1. Function's primary purpose is to find the return value. There is no other reason for it's existence. Once that reason is fullfilled, no other code should be inserted to it. This necessarily keeps functions small. Calling other functions should only be done if it makes finding the return value easier.
  2. On the other hand, interfaces should be small. This means you either have large number of classes, or you have large functions -- one of the two is going to happen once you start to have enough code to do anything significant. Big programs can have both.
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What about side effects - writing to a file, resetting status, etc. ? –  Vorac Aug 21 '13 at 10:46

While I agree with other's comments when they said there's no hard rule about right LOC number, I bet if we look back at the projects we've looked at in the past and identify every function above, let's say 150 lines of code, I'm guessing we would come to a consensus that 9 out of 10 of those functions break SRP (and very likely OCP as well), have too many local variables, too much control flow and are generally hard to read and maintain.

So while LOC may not be a direct indicator of bad code, it is certainly a decent indirect indicator that certain function could be written better.

On my team I fell into the position of a lead and for whatever reason, people seem to be listening to me. What I generally settled on is to tell the team that while there's no absolute limit, any function more 50 lines of code should at a minimum raise a red flag during code review, so that we take a second look at it and re-evaluate it for complexity and SRP/OCP violations. After that second look, we might leave it alone or we might change it, but at least it makes people think about these things.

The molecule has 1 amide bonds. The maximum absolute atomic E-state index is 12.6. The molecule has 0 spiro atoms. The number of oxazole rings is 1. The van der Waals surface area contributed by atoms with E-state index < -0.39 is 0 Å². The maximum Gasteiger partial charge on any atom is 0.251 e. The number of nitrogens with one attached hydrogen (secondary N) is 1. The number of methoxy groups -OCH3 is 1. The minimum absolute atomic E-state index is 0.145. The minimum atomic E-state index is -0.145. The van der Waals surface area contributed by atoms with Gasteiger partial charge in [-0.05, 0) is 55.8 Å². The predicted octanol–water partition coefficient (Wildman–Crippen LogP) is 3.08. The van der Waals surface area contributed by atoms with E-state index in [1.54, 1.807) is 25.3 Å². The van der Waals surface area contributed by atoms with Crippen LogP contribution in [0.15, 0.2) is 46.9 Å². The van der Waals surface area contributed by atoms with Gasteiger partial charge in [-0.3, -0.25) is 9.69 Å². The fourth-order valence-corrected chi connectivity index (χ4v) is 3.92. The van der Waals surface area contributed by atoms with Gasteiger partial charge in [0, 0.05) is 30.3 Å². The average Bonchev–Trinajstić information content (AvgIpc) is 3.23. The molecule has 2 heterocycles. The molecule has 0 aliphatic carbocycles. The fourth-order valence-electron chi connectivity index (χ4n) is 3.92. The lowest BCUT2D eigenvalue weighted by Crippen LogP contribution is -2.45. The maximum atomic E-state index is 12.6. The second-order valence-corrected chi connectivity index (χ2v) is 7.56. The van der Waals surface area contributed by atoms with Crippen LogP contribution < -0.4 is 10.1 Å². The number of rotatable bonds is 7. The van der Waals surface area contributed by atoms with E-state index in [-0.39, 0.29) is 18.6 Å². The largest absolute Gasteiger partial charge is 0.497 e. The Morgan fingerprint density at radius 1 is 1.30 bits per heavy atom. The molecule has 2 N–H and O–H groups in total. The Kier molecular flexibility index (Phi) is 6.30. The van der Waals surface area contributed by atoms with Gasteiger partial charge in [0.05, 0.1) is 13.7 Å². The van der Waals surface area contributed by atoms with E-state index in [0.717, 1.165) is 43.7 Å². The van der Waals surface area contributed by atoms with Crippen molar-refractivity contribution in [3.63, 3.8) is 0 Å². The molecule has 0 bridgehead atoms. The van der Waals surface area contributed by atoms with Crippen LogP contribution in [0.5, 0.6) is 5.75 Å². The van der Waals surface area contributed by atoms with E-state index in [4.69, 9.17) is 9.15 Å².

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This seems sensible - LOC doesn't mean anything with respect to complexity or code quality, but it can be a good marker for the possibility that things should be refactored. –  cori May 31 '12 at 19:18
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"come to a consensus that 9 out of 10 of those functions break SRP" - I disagree, I am pretty sure 10 out of 10 of those functions will break it ;-) –  Doc Brown Aug 14 at 8:44
    
+1 for raising a flag during code review: in other words, not a hard and fast rule, but let's discuss this code as a group. –  Snowman Aug 19 at 5:06

It depends, seriously, there really isn't a solid answer to this question because the language you are work with matters, the five to fifteenth lines mentioned in this answer might work for C# or Java, but in other languages it doesn't give you much to work with. Likewise, depending upon the domain you are working in, you might find yourself writing code setting values in a large data structure. With some data structures you might have tens of elements that you need to set, should you break things out in to separate functions just because your function is running long?